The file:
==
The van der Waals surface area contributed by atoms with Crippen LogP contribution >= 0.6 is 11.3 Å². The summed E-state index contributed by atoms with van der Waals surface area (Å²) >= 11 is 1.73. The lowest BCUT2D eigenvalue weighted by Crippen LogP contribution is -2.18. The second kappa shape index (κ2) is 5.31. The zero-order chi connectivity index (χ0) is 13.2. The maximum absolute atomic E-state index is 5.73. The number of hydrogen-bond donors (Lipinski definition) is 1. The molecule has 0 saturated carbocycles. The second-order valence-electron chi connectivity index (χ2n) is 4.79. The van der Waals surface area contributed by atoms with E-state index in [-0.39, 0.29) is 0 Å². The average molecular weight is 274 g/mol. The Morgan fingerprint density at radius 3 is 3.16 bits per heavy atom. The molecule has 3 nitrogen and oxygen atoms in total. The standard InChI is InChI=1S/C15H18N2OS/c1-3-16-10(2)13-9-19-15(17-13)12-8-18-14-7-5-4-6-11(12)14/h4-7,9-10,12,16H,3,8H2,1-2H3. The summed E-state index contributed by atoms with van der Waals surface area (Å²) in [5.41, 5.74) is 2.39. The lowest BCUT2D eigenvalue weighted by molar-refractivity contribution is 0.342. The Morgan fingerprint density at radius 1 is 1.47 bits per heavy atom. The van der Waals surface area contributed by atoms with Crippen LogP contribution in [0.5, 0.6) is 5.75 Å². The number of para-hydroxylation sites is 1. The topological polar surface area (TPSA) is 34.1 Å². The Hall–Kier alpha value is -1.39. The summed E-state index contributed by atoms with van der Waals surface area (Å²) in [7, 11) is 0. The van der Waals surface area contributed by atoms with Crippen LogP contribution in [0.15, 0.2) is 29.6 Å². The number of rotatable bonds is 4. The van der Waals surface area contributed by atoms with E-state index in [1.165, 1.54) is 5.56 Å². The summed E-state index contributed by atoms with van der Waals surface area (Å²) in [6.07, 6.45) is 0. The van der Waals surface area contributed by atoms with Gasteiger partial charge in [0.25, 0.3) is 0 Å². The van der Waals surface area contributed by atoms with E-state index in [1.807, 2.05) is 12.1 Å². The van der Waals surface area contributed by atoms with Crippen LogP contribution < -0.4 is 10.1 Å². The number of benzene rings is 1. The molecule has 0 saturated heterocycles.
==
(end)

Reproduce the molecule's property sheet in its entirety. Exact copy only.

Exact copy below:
The van der Waals surface area contributed by atoms with Crippen LogP contribution >= 0.6 is 11.3 Å². The summed E-state index contributed by atoms with van der Waals surface area (Å²) >= 11 is 1.73. The lowest BCUT2D eigenvalue weighted by Crippen LogP contribution is -2.18. The second kappa shape index (κ2) is 5.31. The zero-order chi connectivity index (χ0) is 13.2. The maximum absolute atomic E-state index is 5.73. The number of hydrogen-bond donors (Lipinski definition) is 1. The molecule has 0 saturated carbocycles. The second-order valence-electron chi connectivity index (χ2n) is 4.79. The van der Waals surface area contributed by atoms with E-state index in [-0.39, 0.29) is 0 Å². The average molecular weight is 274 g/mol. The Morgan fingerprint density at radius 3 is 3.16 bits per heavy atom. The molecule has 3 nitrogen and oxygen atoms in total. The standard InChI is InChI=1S/C15H18N2OS/c1-3-16-10(2)13-9-19-15(17-13)12-8-18-14-7-5-4-6-11(12)14/h4-7,9-10,12,16H,3,8H2,1-2H3. The summed E-state index contributed by atoms with van der Waals surface area (Å²) in [5.41, 5.74) is 2.39. The lowest BCUT2D eigenvalue weighted by molar-refractivity contribution is 0.342. The Morgan fingerprint density at radius 1 is 1.47 bits per heavy atom. The van der Waals surface area contributed by atoms with Crippen LogP contribution in [0.5, 0.6) is 5.75 Å². The number of para-hydroxylation sites is 1. The topological polar surface area (TPSA) is 34.1 Å². The Hall–Kier alpha value is -1.39. The summed E-state index contributed by atoms with van der Waals surface area (Å²) in [7, 11) is 0. The van der Waals surface area contributed by atoms with Crippen LogP contribution in [0.15, 0.2) is 29.6 Å². The number of rotatable bonds is 4. The van der Waals surface area contributed by atoms with E-state index in [1.165, 1.54) is 5.56 Å². The summed E-state index contributed by atoms with van der Waals surface area (Å²) in [6.07, 6.45) is 0. The van der Waals surface area contributed by atoms with Gasteiger partial charge in [0.25, 0.3) is 0 Å². The van der Waals surface area contributed by atoms with E-state index in [1.807, 2.05) is 12.1 Å². The van der Waals surface area contributed by atoms with Crippen LogP contribution < -0.4 is 10.1 Å². The number of benzene rings is 1. The molecule has 0 saturated heterocycles.